Victim of a mugging?  Were you walking down a particularly quiet, secluded street? Maybe a back alley?  Late at night?  On your own?  Did you have your belongings on show? What signals were you giving off?  Did you pay attention to your surroundings?  Speak to your attacker before they revealed their intentions?

Maybe, maybe not. Women and men, of almost all ages, actually have a equal risk of being mugged so whether you are or not largely depends on your behaviour, not who you are – I’m willing to be that there was a reason, more than just a twist of fate, that meant you were targeted that particular day, by that particular person. I’m not saying it’s your fault, just that some decision you made that day, had you made it slightly differently, would have turned out very differently.

But relax.  Your risk of violent crime, any violent crime, is only 3% on any given day, at any given time.  A bit higher on a Friday night in town, a bit lower in a Monday morning traffic jam, but you get the idea.  And of that 3%, more than half recorded incidents are in fact no worse than a bit of verbal abuse, or an angry shove.  Your actual risk of violent assault is around 1.5%, give or take, so don’t go altering your behaviour that much; risk should be managed in relation to the severity of the risk, and the likelihood of it happening.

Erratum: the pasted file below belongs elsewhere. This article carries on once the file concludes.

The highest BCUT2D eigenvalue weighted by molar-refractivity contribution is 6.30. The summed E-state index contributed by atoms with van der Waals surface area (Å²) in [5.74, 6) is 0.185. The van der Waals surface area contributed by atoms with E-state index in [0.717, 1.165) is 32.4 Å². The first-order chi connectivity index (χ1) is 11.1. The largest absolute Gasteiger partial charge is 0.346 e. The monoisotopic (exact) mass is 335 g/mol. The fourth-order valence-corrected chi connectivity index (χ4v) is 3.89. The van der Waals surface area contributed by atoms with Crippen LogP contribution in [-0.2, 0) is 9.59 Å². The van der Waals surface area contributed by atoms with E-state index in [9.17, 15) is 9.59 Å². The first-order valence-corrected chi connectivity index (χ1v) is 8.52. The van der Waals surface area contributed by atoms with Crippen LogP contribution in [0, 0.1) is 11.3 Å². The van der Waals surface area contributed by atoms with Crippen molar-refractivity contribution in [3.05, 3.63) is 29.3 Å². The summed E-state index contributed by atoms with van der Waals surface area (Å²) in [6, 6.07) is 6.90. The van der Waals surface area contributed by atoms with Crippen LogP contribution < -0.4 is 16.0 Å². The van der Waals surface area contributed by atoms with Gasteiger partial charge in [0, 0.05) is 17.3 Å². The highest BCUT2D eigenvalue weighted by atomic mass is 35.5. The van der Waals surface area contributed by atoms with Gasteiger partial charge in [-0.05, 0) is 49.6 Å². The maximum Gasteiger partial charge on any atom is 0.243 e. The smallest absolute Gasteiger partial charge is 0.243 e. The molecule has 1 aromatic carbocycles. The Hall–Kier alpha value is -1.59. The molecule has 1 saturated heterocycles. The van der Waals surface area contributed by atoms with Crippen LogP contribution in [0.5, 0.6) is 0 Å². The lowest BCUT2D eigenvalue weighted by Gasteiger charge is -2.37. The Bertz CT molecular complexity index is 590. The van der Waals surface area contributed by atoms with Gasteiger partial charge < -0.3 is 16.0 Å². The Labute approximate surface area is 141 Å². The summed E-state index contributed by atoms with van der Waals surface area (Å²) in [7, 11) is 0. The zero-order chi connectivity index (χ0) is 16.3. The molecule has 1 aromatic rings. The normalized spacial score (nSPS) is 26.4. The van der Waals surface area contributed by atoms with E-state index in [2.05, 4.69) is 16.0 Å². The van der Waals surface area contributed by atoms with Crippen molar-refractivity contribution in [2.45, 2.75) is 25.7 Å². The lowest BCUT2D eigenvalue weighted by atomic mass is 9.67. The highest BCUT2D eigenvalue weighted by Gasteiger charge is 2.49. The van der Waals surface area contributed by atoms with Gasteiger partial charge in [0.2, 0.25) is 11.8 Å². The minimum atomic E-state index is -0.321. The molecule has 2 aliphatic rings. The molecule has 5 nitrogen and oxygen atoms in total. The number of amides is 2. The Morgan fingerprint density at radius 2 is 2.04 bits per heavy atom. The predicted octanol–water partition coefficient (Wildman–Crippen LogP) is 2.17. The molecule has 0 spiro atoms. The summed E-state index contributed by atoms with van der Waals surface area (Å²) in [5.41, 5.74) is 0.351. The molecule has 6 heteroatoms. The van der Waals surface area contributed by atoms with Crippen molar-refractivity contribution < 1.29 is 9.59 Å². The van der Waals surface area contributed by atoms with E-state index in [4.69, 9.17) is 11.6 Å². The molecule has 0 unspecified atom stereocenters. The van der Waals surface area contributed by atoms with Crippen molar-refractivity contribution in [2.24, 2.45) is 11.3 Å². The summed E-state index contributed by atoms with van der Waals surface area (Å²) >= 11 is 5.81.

Violent assault is a high severity, low risk event which means that you should do all the easy things to make it less likely, such as thinking about which road you walk down, how you look and who is around you, but think twice about the more life changing behaviour changes such as wearing a knife vest at all times, hiring a security escort, or staying at home forever with the curtains sticky-taped shut.

So relax, you’ll be fine – but if you get in to a car in China maybe think about putting your seatbelt on, and if you’re crossing the road keep an eye out for scooters.